Science Twitter’s ‘InverteButt Week’ Puts Backsides on Display | Smart News

A flashy jewel bug butt. 
Ian Jacobs via Flickr under CC BY-NC 2.0

Over 90 percent of all animal species are invertebrates, including jellyfish, clams, worms, squids, and insects. As an ode to the anatomical uniqueness of these critters from front to back, science communicators and illustrators on Twitter dubbed March 1 to March 8 #InverteButtWeek. Hundreds of creators peppered social media platforms with a variety of nature’s most unique backsides belonging to creatures without backbones

 The posterior-filled festivities were inspired by the Ramisyllis multicaudata, a marine worm that can sprout hundreds of butts,  according to research published last year in the Journal of Morphology

The call for invertebrate booty pics began after Maureen Berg, a microbial biologist at the University of California Berkeley, created a post asking anyone to share animals with more than one butt or fewer than 100 butts, reports Science Friday.

“People are not as excited about them as, say, a majestic whale or a beautiful bird. And I love my birds, but [invertebrates have] such an incredible diversity. So, butts are sort of a cheeky way to access some of that amazing diversity and celebrate it,” says Rosemary Mosco, series creator of Bird and Moon comics and an InverteButtWeek organizer, to Science Friday.

Following the request, folks posted memes, commentary, and art featuring invertebrate bottoms, including a “many butts of the sea” comic featuring Ramisyllis multicaudata. The design was a collaboration between Mosco, Berg, and Ainsely Seago, a curator of Invertebrate Zoology at the Carnegie Museum of Natural History, Live Science’s Mindy Weisberger reports.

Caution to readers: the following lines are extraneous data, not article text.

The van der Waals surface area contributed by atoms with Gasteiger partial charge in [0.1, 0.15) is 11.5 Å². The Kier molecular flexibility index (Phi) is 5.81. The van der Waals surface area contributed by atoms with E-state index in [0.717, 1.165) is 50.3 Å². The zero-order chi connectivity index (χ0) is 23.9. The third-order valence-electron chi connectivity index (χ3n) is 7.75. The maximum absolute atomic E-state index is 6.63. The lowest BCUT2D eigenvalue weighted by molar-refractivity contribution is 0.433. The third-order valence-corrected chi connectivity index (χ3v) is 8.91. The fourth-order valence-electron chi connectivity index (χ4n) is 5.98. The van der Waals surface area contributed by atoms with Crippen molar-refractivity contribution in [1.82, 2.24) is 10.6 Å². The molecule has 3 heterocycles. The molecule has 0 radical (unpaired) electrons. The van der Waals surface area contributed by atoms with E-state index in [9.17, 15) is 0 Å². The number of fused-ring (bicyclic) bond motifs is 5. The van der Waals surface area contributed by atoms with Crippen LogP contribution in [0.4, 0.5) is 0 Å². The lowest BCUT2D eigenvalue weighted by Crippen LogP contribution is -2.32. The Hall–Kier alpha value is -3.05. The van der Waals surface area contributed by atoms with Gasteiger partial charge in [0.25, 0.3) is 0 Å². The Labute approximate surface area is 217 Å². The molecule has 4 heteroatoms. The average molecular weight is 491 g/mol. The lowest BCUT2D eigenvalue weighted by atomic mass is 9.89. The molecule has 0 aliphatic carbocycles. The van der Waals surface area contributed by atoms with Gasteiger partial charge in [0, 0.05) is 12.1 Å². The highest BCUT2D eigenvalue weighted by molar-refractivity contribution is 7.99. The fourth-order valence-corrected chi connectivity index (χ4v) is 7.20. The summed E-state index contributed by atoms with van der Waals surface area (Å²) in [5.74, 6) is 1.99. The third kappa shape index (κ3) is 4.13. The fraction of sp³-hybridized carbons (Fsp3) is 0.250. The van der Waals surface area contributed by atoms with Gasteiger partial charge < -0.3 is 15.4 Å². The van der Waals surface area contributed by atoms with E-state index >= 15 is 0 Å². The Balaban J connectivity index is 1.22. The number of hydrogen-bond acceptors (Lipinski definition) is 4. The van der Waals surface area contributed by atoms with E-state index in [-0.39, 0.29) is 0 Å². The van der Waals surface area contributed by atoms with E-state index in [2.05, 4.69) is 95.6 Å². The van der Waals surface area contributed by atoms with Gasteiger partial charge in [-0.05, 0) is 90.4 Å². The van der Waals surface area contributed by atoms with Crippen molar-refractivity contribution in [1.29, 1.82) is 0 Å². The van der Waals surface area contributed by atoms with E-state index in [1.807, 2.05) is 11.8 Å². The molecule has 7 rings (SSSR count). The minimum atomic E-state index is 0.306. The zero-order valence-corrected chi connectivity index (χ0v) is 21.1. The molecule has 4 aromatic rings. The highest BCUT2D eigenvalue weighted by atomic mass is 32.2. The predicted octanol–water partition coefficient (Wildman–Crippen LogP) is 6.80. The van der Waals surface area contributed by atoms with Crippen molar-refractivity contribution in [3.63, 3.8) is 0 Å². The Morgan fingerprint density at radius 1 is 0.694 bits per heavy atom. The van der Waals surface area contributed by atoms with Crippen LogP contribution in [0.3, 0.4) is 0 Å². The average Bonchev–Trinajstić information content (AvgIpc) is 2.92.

Many anal bulbs, probes, chimneys, and pores flooded the internet. SciShow, a science program on YouTube, tweeted about bryozoans, an aquatic animal with a retractable anus.

Jen Cross, a nature photographer, posted an image of a female American pelecinid wasp’s behind to Twitter. The insect uses its unusually long bum to poke through soils in search of grubs and a safe place to lay its eggs, Live Science reports.

Christopher Mah, a marine biologist at the Smithsonian’s National Museum of Natural History, tweeted a sea urchin’s unusual tush. The urchin, part of the genus Astopyga, is pictured showing off its anal bulb, which is used to dispel waste from its body inside of a sac, per Live Science.

From vibrant spider rumps to moth fannies and beetle derrieres, scientists and science enthusiasts shared some truly impressive rears—and plenty of interesting facts about invertebrates you didn’t know you needed. Here are some highlights from #InverteButtWeek: